This ruling is bad and wrong in so many ways. To be able to discuss this in principle, let’s assume (as appears likely) that all sexual contact between the couple has been consensual and that their children were not taken into custody for any other reason than their parents’ close biological relationship.

  1. This is a victimless crime.
  2. The couple’s children have become the victims of unnecessary state intervention.
  3. People with genetic defects are free to procreate provided only that they are not close relatives, cf. Tay-Sachs and similar effects of religio-ethnic isolation.
  4. The idea that the state should monitor the genetic makeup of the population is a holdover of long-discredited eugenic pseudoscience, which Germany has particular historical reason to distance itself from.
  5. Even if the Stübing-Karolewski children do accumulate genetic defects, then this is a temporary problem lasting only one generation, as they are unlikely to repeat their parents’ procreative stunt.

The whole affair is deeply controversial in Germany, and I’m happy to note that the vice president of the Constitutional Court, Winfried Hassemer, has reserved himself against the ruling in very strong language.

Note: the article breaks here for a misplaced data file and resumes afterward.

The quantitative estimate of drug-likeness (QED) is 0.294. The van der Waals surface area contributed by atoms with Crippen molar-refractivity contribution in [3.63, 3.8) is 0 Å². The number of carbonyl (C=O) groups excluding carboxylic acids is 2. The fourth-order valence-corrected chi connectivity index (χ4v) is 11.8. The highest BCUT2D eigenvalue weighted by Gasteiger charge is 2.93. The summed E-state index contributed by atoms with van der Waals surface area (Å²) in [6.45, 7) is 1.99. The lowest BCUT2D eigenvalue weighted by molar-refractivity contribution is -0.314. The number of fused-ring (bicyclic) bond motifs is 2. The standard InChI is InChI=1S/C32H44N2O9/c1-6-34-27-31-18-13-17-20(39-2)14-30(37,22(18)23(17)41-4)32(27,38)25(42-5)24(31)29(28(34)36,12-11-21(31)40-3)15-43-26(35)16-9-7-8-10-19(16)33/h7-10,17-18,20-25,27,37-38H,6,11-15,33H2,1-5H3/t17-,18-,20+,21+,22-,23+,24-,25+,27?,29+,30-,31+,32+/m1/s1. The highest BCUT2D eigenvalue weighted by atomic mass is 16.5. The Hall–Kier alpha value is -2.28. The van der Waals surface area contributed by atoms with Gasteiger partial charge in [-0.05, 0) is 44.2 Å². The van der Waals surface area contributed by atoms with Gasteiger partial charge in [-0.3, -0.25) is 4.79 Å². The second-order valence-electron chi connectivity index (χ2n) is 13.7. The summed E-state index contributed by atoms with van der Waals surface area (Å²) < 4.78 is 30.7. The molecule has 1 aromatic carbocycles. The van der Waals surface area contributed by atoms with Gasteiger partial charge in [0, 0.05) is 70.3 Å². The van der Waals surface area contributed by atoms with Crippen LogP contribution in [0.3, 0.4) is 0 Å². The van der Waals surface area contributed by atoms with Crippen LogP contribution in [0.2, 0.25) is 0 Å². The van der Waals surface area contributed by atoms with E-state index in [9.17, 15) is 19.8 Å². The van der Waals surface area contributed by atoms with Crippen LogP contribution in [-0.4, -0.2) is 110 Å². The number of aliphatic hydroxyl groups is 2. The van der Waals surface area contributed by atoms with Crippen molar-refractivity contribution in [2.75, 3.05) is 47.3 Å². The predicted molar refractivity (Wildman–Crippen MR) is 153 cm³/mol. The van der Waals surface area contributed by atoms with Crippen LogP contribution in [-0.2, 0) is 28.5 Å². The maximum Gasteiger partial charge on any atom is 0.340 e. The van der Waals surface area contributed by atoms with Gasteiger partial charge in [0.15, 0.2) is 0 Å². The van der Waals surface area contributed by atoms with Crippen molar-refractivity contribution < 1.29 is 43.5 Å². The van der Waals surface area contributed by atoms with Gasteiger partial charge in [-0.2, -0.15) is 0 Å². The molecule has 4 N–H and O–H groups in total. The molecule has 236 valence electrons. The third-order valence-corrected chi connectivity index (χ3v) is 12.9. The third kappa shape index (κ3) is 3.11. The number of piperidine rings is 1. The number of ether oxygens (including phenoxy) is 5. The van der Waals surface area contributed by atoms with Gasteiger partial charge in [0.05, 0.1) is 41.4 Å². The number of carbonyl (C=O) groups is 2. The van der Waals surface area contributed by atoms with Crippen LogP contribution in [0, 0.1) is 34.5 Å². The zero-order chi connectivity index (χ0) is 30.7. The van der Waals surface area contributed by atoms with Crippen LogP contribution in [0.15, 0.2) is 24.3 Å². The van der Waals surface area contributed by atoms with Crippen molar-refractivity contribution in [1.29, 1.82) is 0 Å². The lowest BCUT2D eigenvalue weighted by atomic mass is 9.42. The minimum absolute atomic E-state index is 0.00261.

All western countries have legislation to protect children from sexual abuse by teens and adults, all western countries outlaw rape, regardless of biological relationships. And for evolutionary and cultural reasons, the great majority of all people on Earth aren’t remotely interested in bonking their siblings. Adults around the planet are constantly engaging in all manner of consensual sexual intercourse that might make me go “eeeeewww”, but none of them has asked me what I think. It’s none of my business. Besides, looking at Stübing and Karolewski, I would never have guessed that they are related, thus obviating any queasy feelings. To tell the truth, I find all of my six female cousins pretty hot, though we’ve never been that friendly. And my kids are just about as far from inbred as it is possible to be.